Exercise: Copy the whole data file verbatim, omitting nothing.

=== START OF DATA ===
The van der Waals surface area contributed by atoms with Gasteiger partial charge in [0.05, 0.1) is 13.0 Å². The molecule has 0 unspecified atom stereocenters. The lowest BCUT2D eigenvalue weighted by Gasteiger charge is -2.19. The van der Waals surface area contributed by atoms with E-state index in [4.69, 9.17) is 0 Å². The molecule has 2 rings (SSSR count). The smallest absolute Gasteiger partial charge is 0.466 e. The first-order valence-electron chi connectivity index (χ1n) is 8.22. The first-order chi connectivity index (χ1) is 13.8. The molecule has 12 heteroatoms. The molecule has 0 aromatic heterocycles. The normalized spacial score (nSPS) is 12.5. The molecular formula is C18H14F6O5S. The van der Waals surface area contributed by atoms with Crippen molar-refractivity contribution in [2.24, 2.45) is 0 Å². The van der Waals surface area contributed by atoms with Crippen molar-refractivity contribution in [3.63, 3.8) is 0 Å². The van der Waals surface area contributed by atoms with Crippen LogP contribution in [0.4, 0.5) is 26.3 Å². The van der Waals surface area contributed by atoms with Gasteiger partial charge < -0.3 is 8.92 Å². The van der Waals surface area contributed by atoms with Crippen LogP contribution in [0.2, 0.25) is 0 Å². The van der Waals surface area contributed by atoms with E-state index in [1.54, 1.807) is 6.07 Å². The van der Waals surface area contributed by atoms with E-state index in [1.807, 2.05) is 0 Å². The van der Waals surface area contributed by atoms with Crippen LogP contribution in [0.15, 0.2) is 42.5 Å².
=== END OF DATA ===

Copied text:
The van der Waals surface area contributed by atoms with Gasteiger partial charge in [0.05, 0.1) is 13.0 Å². The molecule has 0 unspecified atom stereocenters. The lowest BCUT2D eigenvalue weighted by Gasteiger charge is -2.19. The van der Waals surface area contributed by atoms with E-state index in [4.69, 9.17) is 0 Å². The molecule has 2 rings (SSSR count). The smallest absolute Gasteiger partial charge is 0.466 e. The first-order valence-electron chi connectivity index (χ1n) is 8.22. The first-order chi connectivity index (χ1) is 13.8. The molecule has 12 heteroatoms. The molecule has 0 aromatic heterocycles. The normalized spacial score (nSPS) is 12.5. The molecular formula is C18H14F6O5S. The van der Waals surface area contributed by atoms with Crippen molar-refractivity contribution in [2.24, 2.45) is 0 Å². The van der Waals surface area contributed by atoms with Crippen molar-refractivity contribution in [3.63, 3.8) is 0 Å². The van der Waals surface area contributed by atoms with Crippen LogP contribution in [0.4, 0.5) is 26.3 Å². The van der Waals surface area contributed by atoms with Gasteiger partial charge < -0.3 is 8.92 Å². The van der Waals surface area contributed by atoms with Crippen LogP contribution in [0.2, 0.25) is 0 Å². The van der Waals surface area contributed by atoms with E-state index in [1.54, 1.807) is 6.07 Å². The van der Waals surface area contributed by atoms with E-state index in [1.807, 2.05) is 0 Å². The van der Waals surface area contributed by atoms with Crippen LogP contribution in [0.15, 0.2) is 42.5 Å².